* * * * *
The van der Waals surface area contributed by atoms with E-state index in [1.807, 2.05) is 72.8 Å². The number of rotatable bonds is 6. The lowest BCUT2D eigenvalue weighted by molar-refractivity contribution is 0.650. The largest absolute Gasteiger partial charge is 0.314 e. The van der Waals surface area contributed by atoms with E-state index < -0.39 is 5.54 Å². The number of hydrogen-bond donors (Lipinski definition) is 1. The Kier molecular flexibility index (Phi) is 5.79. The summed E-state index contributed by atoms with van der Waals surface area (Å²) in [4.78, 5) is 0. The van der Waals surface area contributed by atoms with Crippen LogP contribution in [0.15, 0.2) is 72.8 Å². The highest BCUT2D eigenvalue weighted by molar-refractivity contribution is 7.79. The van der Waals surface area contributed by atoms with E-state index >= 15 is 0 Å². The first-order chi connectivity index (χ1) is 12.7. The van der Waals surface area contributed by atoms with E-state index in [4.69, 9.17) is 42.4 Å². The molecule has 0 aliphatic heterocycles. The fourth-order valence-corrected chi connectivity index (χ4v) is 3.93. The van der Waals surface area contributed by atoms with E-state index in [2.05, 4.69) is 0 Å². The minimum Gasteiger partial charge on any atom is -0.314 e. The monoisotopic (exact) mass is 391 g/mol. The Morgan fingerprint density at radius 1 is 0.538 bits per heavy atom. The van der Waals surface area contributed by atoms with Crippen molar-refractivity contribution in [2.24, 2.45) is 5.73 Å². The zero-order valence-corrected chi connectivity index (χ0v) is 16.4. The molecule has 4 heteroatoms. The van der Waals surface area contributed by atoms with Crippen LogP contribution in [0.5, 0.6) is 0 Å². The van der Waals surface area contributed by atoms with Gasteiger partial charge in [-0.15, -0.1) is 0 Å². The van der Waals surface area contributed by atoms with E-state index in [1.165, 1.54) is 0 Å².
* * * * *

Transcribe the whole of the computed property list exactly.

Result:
The van der Waals surface area contributed by atoms with E-state index in [1.807, 2.05) is 72.8 Å². The number of rotatable bonds is 6. The lowest BCUT2D eigenvalue weighted by molar-refractivity contribution is 0.650. The largest absolute Gasteiger partial charge is 0.314 e. The van der Waals surface area contributed by atoms with E-state index < -0.39 is 5.54 Å². The number of hydrogen-bond donors (Lipinski definition) is 1. The Kier molecular flexibility index (Phi) is 5.79. The summed E-state index contributed by atoms with van der Waals surface area (Å²) in [4.78, 5) is 0. The van der Waals surface area contributed by atoms with Crippen LogP contribution in [0.15, 0.2) is 72.8 Å². The highest BCUT2D eigenvalue weighted by molar-refractivity contribution is 7.79. The van der Waals surface area contributed by atoms with E-state index >= 15 is 0 Å². The first-order chi connectivity index (χ1) is 12.7. The van der Waals surface area contributed by atoms with E-state index in [4.69, 9.17) is 42.4 Å². The molecule has 0 aliphatic heterocycles. The fourth-order valence-corrected chi connectivity index (χ4v) is 3.93. The van der Waals surface area contributed by atoms with E-state index in [2.05, 4.69) is 0 Å². The minimum Gasteiger partial charge on any atom is -0.314 e. The monoisotopic (exact) mass is 391 g/mol. The Morgan fingerprint density at radius 1 is 0.538 bits per heavy atom. The van der Waals surface area contributed by atoms with Crippen molar-refractivity contribution in [2.24, 2.45) is 5.73 Å². The zero-order valence-corrected chi connectivity index (χ0v) is 16.4. The molecule has 4 heteroatoms. The van der Waals surface area contributed by atoms with Crippen LogP contribution in [0.5, 0.6) is 0 Å². The van der Waals surface area contributed by atoms with Gasteiger partial charge in [-0.15, -0.1) is 0 Å². The van der Waals surface area contributed by atoms with E-state index in [1.165, 1.54) is 0 Å².